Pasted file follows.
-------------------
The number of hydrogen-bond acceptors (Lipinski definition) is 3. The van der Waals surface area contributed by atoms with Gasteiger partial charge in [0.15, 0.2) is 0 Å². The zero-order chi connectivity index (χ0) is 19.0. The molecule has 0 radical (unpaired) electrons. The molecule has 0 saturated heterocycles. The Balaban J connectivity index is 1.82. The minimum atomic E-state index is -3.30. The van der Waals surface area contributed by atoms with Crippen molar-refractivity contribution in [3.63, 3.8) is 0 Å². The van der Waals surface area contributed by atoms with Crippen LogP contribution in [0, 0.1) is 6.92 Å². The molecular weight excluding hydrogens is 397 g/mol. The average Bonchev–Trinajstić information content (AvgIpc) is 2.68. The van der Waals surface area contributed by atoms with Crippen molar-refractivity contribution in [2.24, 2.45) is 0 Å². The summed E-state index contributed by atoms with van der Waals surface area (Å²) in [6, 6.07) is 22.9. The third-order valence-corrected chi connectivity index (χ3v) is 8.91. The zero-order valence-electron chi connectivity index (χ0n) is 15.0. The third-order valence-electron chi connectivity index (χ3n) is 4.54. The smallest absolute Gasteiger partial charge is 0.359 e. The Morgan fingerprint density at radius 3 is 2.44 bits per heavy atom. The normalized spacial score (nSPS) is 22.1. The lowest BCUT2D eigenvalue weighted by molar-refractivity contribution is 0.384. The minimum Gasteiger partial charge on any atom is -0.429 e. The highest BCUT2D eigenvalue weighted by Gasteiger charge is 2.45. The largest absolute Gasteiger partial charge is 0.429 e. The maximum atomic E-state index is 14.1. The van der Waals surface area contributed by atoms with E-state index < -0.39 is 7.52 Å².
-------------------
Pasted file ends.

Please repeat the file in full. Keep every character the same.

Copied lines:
The number of hydrogen-bond acceptors (Lipinski definition) is 3. The van der Waals surface area contributed by atoms with Gasteiger partial charge in [0.15, 0.2) is 0 Å². The zero-order chi connectivity index (χ0) is 19.0. The molecule has 0 radical (unpaired) electrons. The molecule has 0 saturated heterocycles. The Balaban J connectivity index is 1.82. The minimum atomic E-state index is -3.30. The van der Waals surface area contributed by atoms with Crippen molar-refractivity contribution in [3.63, 3.8) is 0 Å². The van der Waals surface area contributed by atoms with Crippen LogP contribution in [0, 0.1) is 6.92 Å². The molecular weight excluding hydrogens is 397 g/mol. The average Bonchev–Trinajstić information content (AvgIpc) is 2.68. The van der Waals surface area contributed by atoms with Crippen molar-refractivity contribution in [2.24, 2.45) is 0 Å². The summed E-state index contributed by atoms with van der Waals surface area (Å²) in [6, 6.07) is 22.9. The third-order valence-corrected chi connectivity index (χ3v) is 8.91. The zero-order valence-electron chi connectivity index (χ0n) is 15.0. The third-order valence-electron chi connectivity index (χ3n) is 4.54. The smallest absolute Gasteiger partial charge is 0.359 e. The Morgan fingerprint density at radius 3 is 2.44 bits per heavy atom. The normalized spacial score (nSPS) is 22.1. The lowest BCUT2D eigenvalue weighted by molar-refractivity contribution is 0.384. The minimum Gasteiger partial charge on any atom is -0.429 e. The highest BCUT2D eigenvalue weighted by Gasteiger charge is 2.45. The largest absolute Gasteiger partial charge is 0.429 e. The maximum atomic E-state index is 14.1. The van der Waals surface area contributed by atoms with E-state index < -0.39 is 7.52 Å².